How everyone can benefit from universal suffrage

Updated: 2013-12-24 07:07

By Ho Lok Sang(HK Edition)

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In my last article, I stressed that all stakeholders should benefit from a sound universal suffrage system for the election of the Chief Executive (CE) in 2017. The stakeholders include Hong Kong residents, the central government, and the Hong Kong SAR Government. Finding a sound way to implement universal suffrage is in everybody's interest. So all stakeholders should work together, and the first step must be building trust.

I have argued that all stakeholders' worries are real: Beijing has its worries; the Hong Kong public has its worries; and the SAR government also has its concerns. To alleviate Beijing's worries of a CE candidate or a CE-elect becoming subversive of the central government, I have proposed requiring all CE-aspirants to make a legally binding pledge to abide by the Basic Law and the Chinese Constitution.

My other proposals are:

How everyone can benefit from universal suffrage

First, the Nomination Committee (NC) should be expanded to include members who are directly elected by qualified voters. This can be done with or without reference to the four sectors originally included in the Election Committee. If the four- sector structure is to be retained, a candidate for the NC needs to declare which of the four sectors he or she belongs to and this association with the sector must be confirmed. All confirmed candidates will contest for the expanded membership in their relevant sectors. Alternatively, in addition to the four sectors as recommended by the Standing Committee of the National People's Congress, a totally new class of NC members can be elected from among eligible voters from each of the 18 districts in Hong Kong. The expanded membership should not be too small, and should number up to half the membership in the original Election Committee. As a result, the directly elected NC members will number at most one-third of the entire membership. Because this still leaves two-thirds of the membership untouched, the proposal is consistent with the concept of "gradualism".

I would propose that support from 10 percent of the expanded NC would qualify one to become a CE candidate. This rather liberal requirement for one to become a CE candidate is proposed to win the trust of the Hong Kong public and alleviate their fears that the race is a predetermined one with little credibility. I would strongly recommend a liberal nomination process because the credibility of the nomination process as a fair one is extremely important to the success of the entire exercise.

Second, I would propose a two-round voting process. In the first round, the aim is to select two finalists. In the second round the CE will be elected.

I propose that in the first round, each voter has two votes that he or she can cast to support two candidates who may become finalists. However, I would also propose that voters can use one or both votes to show their non-confidence in one or two candidates. Each negative vote will negate a positive vote. In the first round, the two candidates with the biggest net support will go into the second round.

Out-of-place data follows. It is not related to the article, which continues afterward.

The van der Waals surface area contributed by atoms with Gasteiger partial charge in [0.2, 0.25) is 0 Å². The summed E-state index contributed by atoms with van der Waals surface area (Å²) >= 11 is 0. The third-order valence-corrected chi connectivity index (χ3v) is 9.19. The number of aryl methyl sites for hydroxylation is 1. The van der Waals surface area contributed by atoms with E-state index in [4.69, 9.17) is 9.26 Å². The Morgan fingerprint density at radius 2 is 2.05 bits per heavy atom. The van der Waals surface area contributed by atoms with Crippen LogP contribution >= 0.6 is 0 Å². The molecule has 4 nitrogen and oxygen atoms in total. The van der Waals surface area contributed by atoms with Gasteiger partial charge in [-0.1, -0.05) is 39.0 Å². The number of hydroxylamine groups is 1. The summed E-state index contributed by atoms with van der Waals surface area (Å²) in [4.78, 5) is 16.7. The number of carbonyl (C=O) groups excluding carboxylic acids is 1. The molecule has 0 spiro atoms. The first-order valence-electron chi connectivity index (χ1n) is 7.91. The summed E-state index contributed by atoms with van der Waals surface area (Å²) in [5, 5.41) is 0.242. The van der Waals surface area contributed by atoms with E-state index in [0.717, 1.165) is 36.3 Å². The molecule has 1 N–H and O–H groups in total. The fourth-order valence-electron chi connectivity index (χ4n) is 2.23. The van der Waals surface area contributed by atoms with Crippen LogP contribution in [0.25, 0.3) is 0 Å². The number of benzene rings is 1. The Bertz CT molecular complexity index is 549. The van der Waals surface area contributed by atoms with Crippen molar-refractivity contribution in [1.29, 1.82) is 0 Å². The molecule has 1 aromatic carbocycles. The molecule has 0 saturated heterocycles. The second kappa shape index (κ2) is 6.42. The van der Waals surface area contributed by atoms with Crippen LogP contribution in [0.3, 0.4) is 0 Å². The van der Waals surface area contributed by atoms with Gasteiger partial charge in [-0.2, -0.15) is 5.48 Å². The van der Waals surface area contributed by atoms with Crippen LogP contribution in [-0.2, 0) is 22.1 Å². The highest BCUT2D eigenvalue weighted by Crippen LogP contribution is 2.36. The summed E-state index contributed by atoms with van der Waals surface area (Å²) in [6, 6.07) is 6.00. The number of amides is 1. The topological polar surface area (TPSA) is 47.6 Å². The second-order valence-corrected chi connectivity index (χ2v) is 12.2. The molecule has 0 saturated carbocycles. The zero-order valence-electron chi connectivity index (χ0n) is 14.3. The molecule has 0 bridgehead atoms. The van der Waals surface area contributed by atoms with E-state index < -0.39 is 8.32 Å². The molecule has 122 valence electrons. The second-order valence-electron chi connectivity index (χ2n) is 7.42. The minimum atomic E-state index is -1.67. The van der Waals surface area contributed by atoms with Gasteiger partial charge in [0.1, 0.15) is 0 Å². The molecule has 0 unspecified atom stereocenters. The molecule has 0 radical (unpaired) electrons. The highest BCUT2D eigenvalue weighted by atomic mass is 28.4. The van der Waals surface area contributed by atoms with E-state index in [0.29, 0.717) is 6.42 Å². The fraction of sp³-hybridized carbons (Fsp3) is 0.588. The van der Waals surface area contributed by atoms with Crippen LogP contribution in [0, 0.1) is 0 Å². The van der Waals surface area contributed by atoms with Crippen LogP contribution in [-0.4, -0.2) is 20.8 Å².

How everyone can benefit from universal suffrage

In the second round, no negative vote will be applicable. Each voter will have cast one vote on the candidate of his choice. The candidate with a simple majority of support will win the election.

The proposal to allow voters to cast a negative vote in the first round is entirely democratic. This is because democracy implies that the true aspirations of the voters can be accurately expressed and can translate into effective support or rejection of a candidate.

The negative vote or the right to reject is technically easy to implement electronically. Voters certainly understand what is support and what is rejection. All that they need to do is to press "support" or "reject" under the names of the candidates. After the voting has been completed the system will immediately generate the net number of net support for all the candidates.

The benefits of making the negative vote available to voters is to accurately reflect voter choice, encourage participation, and more importantly, to eliminate candidates, who while having sizeable support from many voters, are also vehemently disliked by many others. Because the Hong Kong public is mostly pragmatic, the proposed voting system will very likely eliminate radicals and produce a CE who is pragmatic and widely accepted. This screening process is through a thoroughly democratic and transparent method and is entirely fair.

The author is director of the Center for Public Policy Studies at Lingnan University.

(HK Edition 12/24/2013 page1)